Toward an Enhanced Partnership: Human Responsibility in the 21st Century

Executive Summary

This paper reviews “A Universal Declaration of Human Responsibilities,” proposed by the InterAction Council in 1997, in light of the current political and social context. Since its development, new issues have emerged, some of which have brought a more serious impact vis-à-vis previous years. New challenges in the 21st century include terrorism, climate change, resource shortage, digital divide and internet violence. Furthermore, issues of poverty and disease have remained unsolved, and threats to human beings have emerged with increasing instability of a globalized market.  

In dealing with these new challenges, this paper suggests the following measures:

  • Terrorism: No type of terrorism can be justified for any political reason in case of posing threats to lives of others.
  • Climate Change: Extensive participation in efforts to prevent global warming, or any type of environmental degradation which are detrimental to living conditions or lives of individuals is a critical agenda of human responsibility.
  • Resource Shortage: Safe access to energy, food and water resources should be provided for. This is particularly true when shortage can threaten basic living conditions. It is an important human responsibility to respect the rights of others’ access to proper resources and to devise methods to prevent isolation of individuals from necessary supplies.  
  • Digital Divide and Internet Violence: Technological development should assist everyone to have proper access of IT resources which have the potential of increasing future common prosperity. However, measures to prevent internet violence need to be developed. Respect for others should also be applied to a virtual on-line world.
  • Poverty and Disease: Absolute poverty issues still need more attention from the international society. It is an urgent human responsibility to provide aid to those suffering from absolute poverty and disease.
  • Instability of the Global Market: Human responsibility should include efforts to stabilize the global economy, further allowing it to become more constructive, leading to enhancement of prosperity for all participants.

As a way of enhancing human responsibility, this paper suggests the following principles:

  • Actors: Concerted efforts and mutually reinforcing cooperation among the state, business, civil society, and individuals are prerequisites for enhancing human responsibility in the 21st century, with special emphasis on the role of leader in this context.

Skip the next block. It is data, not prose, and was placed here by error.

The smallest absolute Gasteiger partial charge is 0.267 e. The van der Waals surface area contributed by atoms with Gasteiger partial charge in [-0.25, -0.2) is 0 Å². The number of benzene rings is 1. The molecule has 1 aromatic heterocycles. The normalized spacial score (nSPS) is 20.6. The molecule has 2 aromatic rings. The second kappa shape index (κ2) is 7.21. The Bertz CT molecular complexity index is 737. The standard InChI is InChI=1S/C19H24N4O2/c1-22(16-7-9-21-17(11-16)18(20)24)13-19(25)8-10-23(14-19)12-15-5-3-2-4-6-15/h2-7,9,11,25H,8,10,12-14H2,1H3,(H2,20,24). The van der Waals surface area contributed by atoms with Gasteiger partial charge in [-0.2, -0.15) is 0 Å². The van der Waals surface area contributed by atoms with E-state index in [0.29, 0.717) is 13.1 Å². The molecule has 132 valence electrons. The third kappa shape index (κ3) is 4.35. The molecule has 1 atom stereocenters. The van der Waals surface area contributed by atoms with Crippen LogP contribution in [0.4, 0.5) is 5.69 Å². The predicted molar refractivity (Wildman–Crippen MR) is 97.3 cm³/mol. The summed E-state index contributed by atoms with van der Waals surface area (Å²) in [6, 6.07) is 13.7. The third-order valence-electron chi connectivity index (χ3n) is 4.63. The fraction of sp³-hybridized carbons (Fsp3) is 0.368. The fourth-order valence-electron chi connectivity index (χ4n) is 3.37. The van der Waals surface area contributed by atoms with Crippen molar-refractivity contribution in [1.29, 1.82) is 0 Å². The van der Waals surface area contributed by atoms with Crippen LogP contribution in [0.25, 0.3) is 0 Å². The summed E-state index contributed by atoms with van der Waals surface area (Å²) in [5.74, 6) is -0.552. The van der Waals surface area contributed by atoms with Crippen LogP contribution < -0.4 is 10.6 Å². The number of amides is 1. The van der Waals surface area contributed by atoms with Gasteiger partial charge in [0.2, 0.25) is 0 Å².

• Task: Human responsibility should be enriched through cultural exchanges. Common ethical standards should be built on foundations of tolerance and respect for other cultures which will, in return, nurture a more mature value system.
  • Method: The foundation of human responsibility should be based on education. In addition, media should support the spread of human responsibility and should not mobilize hatred against others.

Part I. Introduction

1.     Changing Environment in the 21th Century

A decade has passed since “A Universal Declaration of Human Responsibilities (hereafter the Declaration)” was first proposed by the InterAction Council in 1997. The Declaration specifically pointed out the pillars of human obligation as: Balancing the notions of freedom and responsibility;  Fundamental Principles for Humanity; Non-Violence and Respect for Life; Justice and Solidarity; Truthfulness and Tolerance; Mutual Respect and Partnership. It also emphasized the right to life, liberty, security, political participation, just and favorable working condition, freedom of thought, education and earth’s natural resources.

These tenets are still valid today. During the past decade, however, a number of major events have evolved within world politics and economy. In 1997, many Asian economies were hit by an unprecedented financial crisis. In 1999, an anti-globalization movement was visualized in Seattle, initiating a heated debate on globalization. In 2001, the 9.11 terrorist attacks advanced a crucial turning point in world politics. The US engaged in War on Afghanistan and, in the following year, the War on Iraq. Terrorist threats have been growing in many parts of the world—Madrid, Bali, London, etc. Oil and gas prices have risen at an accelerated speed since mid-2000 and in recent months have been replacing highest record prices almost every other day. Meanwhile, attention to climate change has been significantly amplified. Kyoto Protocol came into effect and a number of countries have been attempting to reduce greenhouse gas (GHG) emissions. In spite of the overall growth in the world economy, human security issues—i.e. poverty, disease, HIV, etc.—continue to prevail in a number of countries and need to be cared for by the international society. The spread of the internet is certainly a beneficial factor that drives globalization but it also bears problems of online violence and digital divide. In sum, many new agenda have risen during the past decade, calling for more careful attention from the international society.